Of course the Brexit Party answer is not to engage in any of the realities, instead believing we should leave now and slam the door behind us, then demand a fresh negotiation under the remit of GATT24. This narrative has ossified to the point where it is no longer questioned by the grunters and they're going to believe whatever is convenient to believe.

That then puts the Tories in the awkward position of having to dismantle a great many of the falsehoods that they themselves have created. The ERG and their associate propaganda vessels are responsible for much of the no deal mythology. Steve Baker now implores us to read and accept the analysis done by Martin Howe QC who now insists that Boris's deal is a universe apart from May's and is not the BRINO he and Baker have been telling us it is. I suppose having no shame comes in handy. Easy to get away with when the media will give you a free pass.

The ugly truth is that the only way we will conclude a quick FTA with the EU is if we sign one already written by the EU. EEA was the only realistic way to ensure we didn't end up in a "vassal state" transition for years but that wasn't Brexity enough for Brexiteers. They've painted themselves into this corner. We now have to accept we will be locked into the EU's negotiating framework for years or face no Brexit at all. Our fate was sealed pretty much the moment we invoked Article 50 without the first idea of a destination.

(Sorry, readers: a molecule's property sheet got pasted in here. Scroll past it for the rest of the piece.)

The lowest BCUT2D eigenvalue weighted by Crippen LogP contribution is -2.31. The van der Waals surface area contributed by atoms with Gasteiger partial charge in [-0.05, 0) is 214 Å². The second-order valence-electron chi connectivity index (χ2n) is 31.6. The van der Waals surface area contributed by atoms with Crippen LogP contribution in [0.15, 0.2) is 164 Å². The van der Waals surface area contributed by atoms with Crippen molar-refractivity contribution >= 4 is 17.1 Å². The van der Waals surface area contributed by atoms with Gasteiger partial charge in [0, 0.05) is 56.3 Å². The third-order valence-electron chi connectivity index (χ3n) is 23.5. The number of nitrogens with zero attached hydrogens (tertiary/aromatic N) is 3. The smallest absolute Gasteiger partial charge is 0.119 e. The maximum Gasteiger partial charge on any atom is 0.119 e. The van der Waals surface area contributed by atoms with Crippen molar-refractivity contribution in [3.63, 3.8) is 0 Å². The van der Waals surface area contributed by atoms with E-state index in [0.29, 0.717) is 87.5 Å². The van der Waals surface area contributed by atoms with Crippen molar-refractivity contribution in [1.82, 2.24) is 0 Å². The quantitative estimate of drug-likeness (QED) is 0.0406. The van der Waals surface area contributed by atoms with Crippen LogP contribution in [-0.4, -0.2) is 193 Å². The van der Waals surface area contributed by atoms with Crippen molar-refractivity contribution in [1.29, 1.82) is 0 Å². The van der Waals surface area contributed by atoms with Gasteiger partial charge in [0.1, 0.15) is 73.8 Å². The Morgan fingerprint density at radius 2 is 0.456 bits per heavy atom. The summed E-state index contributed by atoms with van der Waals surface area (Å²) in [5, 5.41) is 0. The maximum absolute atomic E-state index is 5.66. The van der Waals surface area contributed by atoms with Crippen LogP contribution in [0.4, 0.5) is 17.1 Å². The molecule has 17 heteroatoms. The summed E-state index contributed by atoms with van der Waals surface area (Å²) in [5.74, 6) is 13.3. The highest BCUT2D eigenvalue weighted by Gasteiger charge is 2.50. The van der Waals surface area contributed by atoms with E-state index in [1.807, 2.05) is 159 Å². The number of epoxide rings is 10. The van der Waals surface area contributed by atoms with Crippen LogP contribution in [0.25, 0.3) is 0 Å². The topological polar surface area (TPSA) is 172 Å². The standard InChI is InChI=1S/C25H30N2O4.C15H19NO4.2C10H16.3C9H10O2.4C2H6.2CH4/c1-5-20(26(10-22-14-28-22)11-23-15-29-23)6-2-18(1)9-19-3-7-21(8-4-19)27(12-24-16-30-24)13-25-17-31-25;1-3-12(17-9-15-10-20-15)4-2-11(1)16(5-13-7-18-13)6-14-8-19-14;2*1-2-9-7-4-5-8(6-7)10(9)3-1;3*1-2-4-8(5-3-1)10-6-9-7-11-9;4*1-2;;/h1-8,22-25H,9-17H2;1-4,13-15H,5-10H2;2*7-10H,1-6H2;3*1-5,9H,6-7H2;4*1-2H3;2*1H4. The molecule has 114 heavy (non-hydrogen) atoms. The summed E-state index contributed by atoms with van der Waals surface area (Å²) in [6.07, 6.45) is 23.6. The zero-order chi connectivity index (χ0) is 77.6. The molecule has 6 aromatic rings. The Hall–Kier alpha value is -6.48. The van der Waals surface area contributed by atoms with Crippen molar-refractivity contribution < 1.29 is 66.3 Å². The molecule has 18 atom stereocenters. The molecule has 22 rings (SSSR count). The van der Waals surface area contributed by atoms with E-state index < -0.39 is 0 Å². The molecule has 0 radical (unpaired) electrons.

Though notionally we could ratify the withdrawal agreement, but then fail to secure a deal over the future relationship, dropping out without alternative trading arrangements, unless Johnson has a commanding majority, parliament may find a way to force his hand. Though it is unclear what form that would take. My hunch, though, is that we will extend for as long as is necessary and for as long as the EU will allow. The Tories have a few collisions with reality between now and then that should further inform their position.

Whichever way you look at it Brexit was always going to take a long time to navigate. The notion that we are going to "get Brexit done" any time this side of 2025 is fanciful. We are looking at a decade in totality but loose ends to tie even after a final future treaty is concluded. In that time, without knowing what that relationship looks like we won't be striking "bumper deals" with anyone. The scope of external deals will be highly contingent on the shape of our relationship with the EU and the kind of EU market access we retain.

To say that the discipline of trade is complicated is something of an understatement and nether our politics or media are equipped to handle it. The UK has lost all its institutional knowledge and that which is in circulation comes from a narrow claque of trade wonks all of whom think in the narrow terms of FTAs using EU methods. Soon that knowledge with reach its natural limitations and we'll be fumbling in the dark.

The Brexit Party are entitled to wail but ultimately the fault lies with Farage. He and his entourage should by now be fluent in all issues Brexit and should have acquired the intellectual capital to have anticipated much fo what befalls us. Instead they've spent the time luxuriating in dogma and slogans, enjoying the perks and publicity. There was never any plan or vision beyond Brexit and there is no intellectual foundation for their message. With not much to choose from between Johnson's Tories or the Brexit Party, one can easily see how they could have their prize snatched away from them. And none would be more deserving of the failure they themselves are the architects of.